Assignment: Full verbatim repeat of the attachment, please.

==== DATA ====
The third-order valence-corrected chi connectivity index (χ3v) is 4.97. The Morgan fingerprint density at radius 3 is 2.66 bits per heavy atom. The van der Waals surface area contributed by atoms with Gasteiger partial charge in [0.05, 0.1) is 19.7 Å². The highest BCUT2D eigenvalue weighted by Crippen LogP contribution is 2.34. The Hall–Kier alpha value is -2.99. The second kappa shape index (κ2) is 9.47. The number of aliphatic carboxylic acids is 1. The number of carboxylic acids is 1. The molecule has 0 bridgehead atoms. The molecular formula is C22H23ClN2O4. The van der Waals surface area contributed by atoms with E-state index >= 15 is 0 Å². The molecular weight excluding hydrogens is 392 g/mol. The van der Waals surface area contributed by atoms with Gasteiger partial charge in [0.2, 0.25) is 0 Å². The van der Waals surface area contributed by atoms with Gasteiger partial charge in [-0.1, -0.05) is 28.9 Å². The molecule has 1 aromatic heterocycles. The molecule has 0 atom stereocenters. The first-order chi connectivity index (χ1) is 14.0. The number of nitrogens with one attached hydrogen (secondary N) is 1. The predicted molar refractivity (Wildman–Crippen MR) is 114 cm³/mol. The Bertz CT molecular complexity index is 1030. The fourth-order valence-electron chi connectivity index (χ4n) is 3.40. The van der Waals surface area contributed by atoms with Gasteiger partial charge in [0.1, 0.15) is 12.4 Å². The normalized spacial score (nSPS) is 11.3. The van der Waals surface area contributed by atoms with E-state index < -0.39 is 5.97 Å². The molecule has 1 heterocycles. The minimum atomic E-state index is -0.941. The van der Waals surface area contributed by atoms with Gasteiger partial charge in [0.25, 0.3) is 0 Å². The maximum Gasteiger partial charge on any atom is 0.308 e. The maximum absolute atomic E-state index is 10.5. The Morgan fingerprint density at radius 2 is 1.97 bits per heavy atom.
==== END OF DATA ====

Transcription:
The third-order valence-corrected chi connectivity index (χ3v) is 4.97. The Morgan fingerprint density at radius 3 is 2.66 bits per heavy atom. The van der Waals surface area contributed by atoms with Gasteiger partial charge in [0.05, 0.1) is 19.7 Å². The highest BCUT2D eigenvalue weighted by Crippen LogP contribution is 2.34. The Hall–Kier alpha value is -2.99. The second kappa shape index (κ2) is 9.47. The number of aliphatic carboxylic acids is 1. The number of carboxylic acids is 1. The molecule has 0 bridgehead atoms. The molecular formula is C22H23ClN2O4. The van der Waals surface area contributed by atoms with E-state index >= 15 is 0 Å². The molecular weight excluding hydrogens is 392 g/mol. The van der Waals surface area contributed by atoms with Gasteiger partial charge in [0.2, 0.25) is 0 Å². The van der Waals surface area contributed by atoms with Gasteiger partial charge in [-0.1, -0.05) is 28.9 Å². The molecule has 1 aromatic heterocycles. The molecule has 0 atom stereocenters. The first-order chi connectivity index (χ1) is 14.0. The number of nitrogens with one attached hydrogen (secondary N) is 1. The predicted molar refractivity (Wildman–Crippen MR) is 114 cm³/mol. The Bertz CT molecular complexity index is 1030. The fourth-order valence-electron chi connectivity index (χ4n) is 3.40. The van der Waals surface area contributed by atoms with Gasteiger partial charge in [0.1, 0.15) is 12.4 Å². The normalized spacial score (nSPS) is 11.3. The van der Waals surface area contributed by atoms with E-state index < -0.39 is 5.97 Å². The molecule has 1 heterocycles. The minimum atomic E-state index is -0.941. The van der Waals surface area contributed by atoms with Gasteiger partial charge in [0.25, 0.3) is 0 Å². The maximum Gasteiger partial charge on any atom is 0.308 e. The maximum absolute atomic E-state index is 10.5. The Morgan fingerprint density at radius 2 is 1.97 bits per heavy atom.